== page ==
DEAN RUSK: Well, I think and I suspect--I mean, if I were doing a Ph.D. thesison that point, I think I would look into the question as to whether there were some, like, say, the Russians, Chinese, maybe the French, who, in effect, said to Hanoi at that time, "Go ahead and sign the agreement. You're going to get what you want anyhow in the long run. Go ahead and sign these agreements. It's no big deal for you." And after those Geneva Accords of the mid-fifties when Ho 00:37:00Chi Minh saw the possibility that he was not going to get what he wanted, he might have felt betrayed. Because he might have felt that he had under-the-rug promises from various people that he would, in fact, get all of what used to be Indochina in due course.
RICHARD RUSK: I'm sure there was feeling on the part of both, certainly theChinese and perhaps the Soviets, that they didn't necessarily like the Americans in South Vietnam with military bases and the military presence there, but they sure weren't all that happy about the idea of North and South Vietnam coming together and creating a legitimate power in Southeast Asia either. Do you remember--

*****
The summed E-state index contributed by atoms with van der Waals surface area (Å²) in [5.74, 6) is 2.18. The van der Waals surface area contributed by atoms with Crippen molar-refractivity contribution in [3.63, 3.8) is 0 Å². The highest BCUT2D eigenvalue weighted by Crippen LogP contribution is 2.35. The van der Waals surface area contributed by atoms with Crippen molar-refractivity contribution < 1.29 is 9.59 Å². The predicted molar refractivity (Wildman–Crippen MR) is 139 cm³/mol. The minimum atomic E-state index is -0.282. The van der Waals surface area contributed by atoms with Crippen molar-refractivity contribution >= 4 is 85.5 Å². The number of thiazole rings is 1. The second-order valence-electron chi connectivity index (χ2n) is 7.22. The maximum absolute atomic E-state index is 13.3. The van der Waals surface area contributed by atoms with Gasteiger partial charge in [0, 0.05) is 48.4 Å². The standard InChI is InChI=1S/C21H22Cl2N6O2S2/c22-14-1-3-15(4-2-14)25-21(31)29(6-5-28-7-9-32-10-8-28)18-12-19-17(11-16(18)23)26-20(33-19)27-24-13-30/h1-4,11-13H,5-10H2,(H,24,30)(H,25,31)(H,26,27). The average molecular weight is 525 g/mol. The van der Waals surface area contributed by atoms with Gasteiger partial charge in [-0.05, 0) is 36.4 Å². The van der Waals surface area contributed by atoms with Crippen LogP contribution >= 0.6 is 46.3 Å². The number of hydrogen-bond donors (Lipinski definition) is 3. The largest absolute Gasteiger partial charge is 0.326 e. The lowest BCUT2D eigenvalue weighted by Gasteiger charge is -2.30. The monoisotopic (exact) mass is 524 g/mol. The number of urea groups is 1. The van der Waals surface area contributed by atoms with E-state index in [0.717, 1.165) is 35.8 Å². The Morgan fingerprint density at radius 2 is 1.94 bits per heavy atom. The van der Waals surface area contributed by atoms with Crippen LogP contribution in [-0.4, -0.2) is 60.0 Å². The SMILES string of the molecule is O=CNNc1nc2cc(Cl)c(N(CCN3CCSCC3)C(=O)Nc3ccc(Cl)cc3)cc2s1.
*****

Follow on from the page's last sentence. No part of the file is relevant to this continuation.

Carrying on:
DEAN RUSK: I don't think that was the view of the Maoist regime. But I think thepost-Mao [Tse-tung] regime in China found that they had helped to create a dragon, because Vietnam soon got to be a problem for the Chinese. And yet they, 00:38:00the Chinese, had contributed a great deal to the North Vietnamese effort, and had blocked various efforts to find a peaceful settlement either through the use of the United Nations or through the use of the Geneva machinery. So I think you would have to distinguish between the Maoist government in China and the post-Mao government in China.
RICHARD RUSK: In [Henry Alfred] Kissinger's memoirs he records a conversationwhere Chou En-lai had begged him and the Americans to maintain a presence in South Vietnam. That was midway through Nixon's first term I think.
DEAN RUSK: Well, that may be. I have no information on that. I do know that Ithink the Russians came to realize that it was important for us to have a presence in Germany and, indeed, in Berlin, that our presence in Germany was a safeguard against a revival of German irredentism and revanchism, and that our 00:39:00presence in Germany was a moderating influence on the Germans, as indeed it has turned out to be.
RICHARD RUSK: What do these developments suggest for the American policy inSoutheast Asia? We had made a stand in Vietnam partially due to our fears of an expansionary China. And here in the early seventies we witness China and Vietnam at war with each other--At least they had some serious battles along the frontier--and a lot of antipathy between these two countries. How does that square with our original premises for making a stand in Vietnam?